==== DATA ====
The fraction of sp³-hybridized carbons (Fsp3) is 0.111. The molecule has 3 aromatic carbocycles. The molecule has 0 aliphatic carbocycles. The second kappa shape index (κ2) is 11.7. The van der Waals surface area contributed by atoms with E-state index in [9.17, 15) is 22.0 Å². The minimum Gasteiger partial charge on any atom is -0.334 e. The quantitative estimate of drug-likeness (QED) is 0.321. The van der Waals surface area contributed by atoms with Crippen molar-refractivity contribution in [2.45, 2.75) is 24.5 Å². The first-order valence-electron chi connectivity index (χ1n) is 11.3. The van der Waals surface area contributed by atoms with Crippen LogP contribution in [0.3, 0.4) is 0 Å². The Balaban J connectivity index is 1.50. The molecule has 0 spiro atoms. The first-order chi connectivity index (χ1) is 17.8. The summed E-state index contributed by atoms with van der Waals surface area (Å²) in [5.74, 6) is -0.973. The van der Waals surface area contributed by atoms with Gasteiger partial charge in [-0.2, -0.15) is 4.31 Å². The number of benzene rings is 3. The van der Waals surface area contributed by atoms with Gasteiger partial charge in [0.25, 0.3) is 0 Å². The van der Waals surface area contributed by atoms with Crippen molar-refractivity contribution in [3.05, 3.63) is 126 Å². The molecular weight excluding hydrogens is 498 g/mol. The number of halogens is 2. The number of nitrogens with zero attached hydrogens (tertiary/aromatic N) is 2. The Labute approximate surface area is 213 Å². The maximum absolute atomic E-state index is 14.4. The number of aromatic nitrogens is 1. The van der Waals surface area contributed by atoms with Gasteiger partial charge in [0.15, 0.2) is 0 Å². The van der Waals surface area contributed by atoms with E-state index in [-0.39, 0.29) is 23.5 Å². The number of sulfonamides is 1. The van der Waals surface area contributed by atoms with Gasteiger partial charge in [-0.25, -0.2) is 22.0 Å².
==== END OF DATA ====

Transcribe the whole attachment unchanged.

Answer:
The fraction of sp³-hybridized carbons (Fsp3) is 0.111. The molecule has 3 aromatic carbocycles. The molecule has 0 aliphatic carbocycles. The second kappa shape index (κ2) is 11.7. The van der Waals surface area contributed by atoms with E-state index in [9.17, 15) is 22.0 Å². The minimum Gasteiger partial charge on any atom is -0.334 e. The quantitative estimate of drug-likeness (QED) is 0.321. The van der Waals surface area contributed by atoms with Crippen molar-refractivity contribution in [2.45, 2.75) is 24.5 Å². The first-order valence-electron chi connectivity index (χ1n) is 11.3. The van der Waals surface area contributed by atoms with Crippen LogP contribution in [0.3, 0.4) is 0 Å². The Balaban J connectivity index is 1.50. The molecule has 0 spiro atoms. The first-order chi connectivity index (χ1) is 17.8. The summed E-state index contributed by atoms with van der Waals surface area (Å²) in [5.74, 6) is -0.973. The van der Waals surface area contributed by atoms with Gasteiger partial charge in [-0.2, -0.15) is 4.31 Å². The number of benzene rings is 3. The van der Waals surface area contributed by atoms with Gasteiger partial charge in [0.25, 0.3) is 0 Å². The van der Waals surface area contributed by atoms with Crippen molar-refractivity contribution in [3.05, 3.63) is 126 Å². The molecular weight excluding hydrogens is 498 g/mol. The number of halogens is 2. The number of nitrogens with zero attached hydrogens (tertiary/aromatic N) is 2. The Labute approximate surface area is 213 Å². The maximum absolute atomic E-state index is 14.4. The number of aromatic nitrogens is 1. The van der Waals surface area contributed by atoms with Gasteiger partial charge in [0.15, 0.2) is 0 Å². The van der Waals surface area contributed by atoms with E-state index in [-0.39, 0.29) is 23.5 Å². The number of sulfonamides is 1. The van der Waals surface area contributed by atoms with Gasteiger partial charge in [-0.25, -0.2) is 22.0 Å².